At Hong Kong’s most popular temple, the legend goes that through your prayers, you can ‘make all your wishes come true’.
Worshippers flock to the Sik Sik Yuen Wong Tai Sin Temple in Kowloon to pray and seek guidance, and also to get their fortunes told. It’s such an important spot that the courtyard in front of the main altar has row upon row of padded stools for people to kneel down on, in order to pray more comfortably.
The compound is a Grade I Historic Building, and is beautifully ornamented according to the five elements of feng shui, with impressive archways, gardens, and fountains. The temple is primarily Taoist, but also honours Buddhism and Confucianism.
The temple is named after Master Wong Tai Sin, a Taoist deity from mainland China who is revered for his healing powers. Inside the Main Altar is a sacred portrait of Master Wong, brought by worshippers from Guangdong to Hong Kong. A pair of bronze lions, replicas of those at the Forbidden City in Beijing, stand at the entrance to the Altar, which was built in 1921.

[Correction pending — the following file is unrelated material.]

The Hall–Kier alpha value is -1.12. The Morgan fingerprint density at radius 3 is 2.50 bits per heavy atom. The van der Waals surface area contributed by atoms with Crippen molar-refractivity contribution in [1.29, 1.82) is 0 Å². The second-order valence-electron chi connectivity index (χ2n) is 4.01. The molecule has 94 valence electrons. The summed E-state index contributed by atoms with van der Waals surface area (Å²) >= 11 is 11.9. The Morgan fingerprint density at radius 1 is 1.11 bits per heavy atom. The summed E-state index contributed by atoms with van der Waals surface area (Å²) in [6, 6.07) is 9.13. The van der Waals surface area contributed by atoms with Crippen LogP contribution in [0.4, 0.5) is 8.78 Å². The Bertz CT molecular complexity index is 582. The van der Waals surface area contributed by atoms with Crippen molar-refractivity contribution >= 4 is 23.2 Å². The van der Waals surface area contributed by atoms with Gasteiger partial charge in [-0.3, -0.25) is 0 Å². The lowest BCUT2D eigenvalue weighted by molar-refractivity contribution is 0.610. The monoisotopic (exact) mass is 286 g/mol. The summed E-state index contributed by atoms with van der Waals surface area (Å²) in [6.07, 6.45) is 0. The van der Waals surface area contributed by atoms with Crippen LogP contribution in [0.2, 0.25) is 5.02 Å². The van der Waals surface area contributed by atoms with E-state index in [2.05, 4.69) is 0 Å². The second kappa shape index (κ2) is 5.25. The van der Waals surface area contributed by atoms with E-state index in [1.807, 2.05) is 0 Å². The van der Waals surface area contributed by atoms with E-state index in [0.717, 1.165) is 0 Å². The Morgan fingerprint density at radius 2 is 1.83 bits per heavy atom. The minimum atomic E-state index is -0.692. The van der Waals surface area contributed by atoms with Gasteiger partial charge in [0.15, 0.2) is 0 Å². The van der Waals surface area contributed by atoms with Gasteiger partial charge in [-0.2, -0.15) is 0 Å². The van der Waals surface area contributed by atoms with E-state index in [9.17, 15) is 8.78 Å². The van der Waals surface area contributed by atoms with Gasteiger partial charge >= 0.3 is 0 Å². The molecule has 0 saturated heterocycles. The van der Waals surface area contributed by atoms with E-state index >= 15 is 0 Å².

Fortune telling is done through a process called kau cim. First, you light some incense, approach the Main Altar and kneel down, make a wish, and then shake a bamboo container full of sticks until one of the sticks falls out. Each stick has a number on it, and you exchange the stick for a piece of paper with the corresponding number. You then take the paper to the nearby arcade, which is full of fortune tellers, who interpret the reading and tell you what your future holds, for better or for worse.
If you are unable to find an English-speaking fortune teller that day, or simply don’t want to shell out any cash for the ‘service’, you are in luck! The temple website has a very handy feature, where you can enter the number from the kau cim stick, and get your fortune told, for free, in English.
One of the more scenic spots of the temple is the Good Wish Garden, with beautiful architecture modelled after the Summer Palace in Beijing. There is a lovely pond with a waterfall, and you can walk across a series of bridges to connecting pavilions. The Good Wish Garden is very photogenic, especially with the contrast of surrounding highrises as a backdrop.